For example, even if there is not any evidence that a CEO personally committed a crime, upon discovery of a crime, a corporation should examine whether a change in leadership is necessary, not for change’s sake, but because he modeled poor ethical behavior for the workforce, or fostered a climate in which subordinates committed wrongdoing with intent to benefit the company, or permitted weak internal controls that allowed the crimes of individuals to go undetected.

If the DOJ expects companies to consider firing CEOs when others in the company commit FCPA offenses, even when the CEOs didn’t know about the offenses, remedial action takes on a new scope and seriousness. The end product of compliance becomes corporate regime change.

Taking it a step further, if companies fire those who commit or abet FCPA offenses and presiding management, what’s left for the DOJ to do concerning corporate enforcement? The corporation’s criminal act (imputed to it by respondeat superior) has already been remediated.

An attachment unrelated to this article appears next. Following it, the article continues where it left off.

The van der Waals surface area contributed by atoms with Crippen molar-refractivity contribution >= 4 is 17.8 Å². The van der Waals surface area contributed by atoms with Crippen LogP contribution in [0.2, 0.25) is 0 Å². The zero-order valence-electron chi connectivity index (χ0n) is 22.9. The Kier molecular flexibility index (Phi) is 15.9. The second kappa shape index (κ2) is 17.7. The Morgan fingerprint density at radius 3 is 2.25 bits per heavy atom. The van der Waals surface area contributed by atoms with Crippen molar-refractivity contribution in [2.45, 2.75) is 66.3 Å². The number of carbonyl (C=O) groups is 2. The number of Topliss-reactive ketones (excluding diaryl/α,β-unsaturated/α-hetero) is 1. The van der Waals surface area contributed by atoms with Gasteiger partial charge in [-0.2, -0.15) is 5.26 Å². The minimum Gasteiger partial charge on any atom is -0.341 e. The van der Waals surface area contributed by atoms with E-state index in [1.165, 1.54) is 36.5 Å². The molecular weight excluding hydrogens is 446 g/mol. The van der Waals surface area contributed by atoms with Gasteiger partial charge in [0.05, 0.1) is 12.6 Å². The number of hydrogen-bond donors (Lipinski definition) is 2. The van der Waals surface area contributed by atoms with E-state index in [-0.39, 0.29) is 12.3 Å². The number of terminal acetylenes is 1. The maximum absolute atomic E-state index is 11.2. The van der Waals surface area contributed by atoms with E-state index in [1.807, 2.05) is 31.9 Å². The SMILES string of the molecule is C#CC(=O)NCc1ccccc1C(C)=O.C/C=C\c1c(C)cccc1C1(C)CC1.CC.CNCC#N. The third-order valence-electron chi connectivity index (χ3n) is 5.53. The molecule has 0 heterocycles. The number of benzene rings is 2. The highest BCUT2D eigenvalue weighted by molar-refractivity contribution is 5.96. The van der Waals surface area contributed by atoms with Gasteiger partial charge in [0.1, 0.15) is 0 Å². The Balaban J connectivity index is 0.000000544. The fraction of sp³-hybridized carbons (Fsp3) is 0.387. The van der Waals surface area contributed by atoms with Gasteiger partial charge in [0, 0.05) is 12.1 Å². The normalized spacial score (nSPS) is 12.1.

What, then, is the final objective of corporate anti-corruption compliance? Right, it’s corporate self-enforcement.

Assistant AG Polite described the extent of the DOJ’s expectations plainly. He said compliance today isn’t just about “creating, maintaining and supporting an ethical culture, the question again goes to individual accountability.” That individual accountability comes, he said, when corporations “notify the department of all relevant, non-privileged facts and evidence about the misconduct and all of the individuals involved,” and when they “examine whether a change in leadership is necessary,” even if the leadership didn’t personally commit a crime.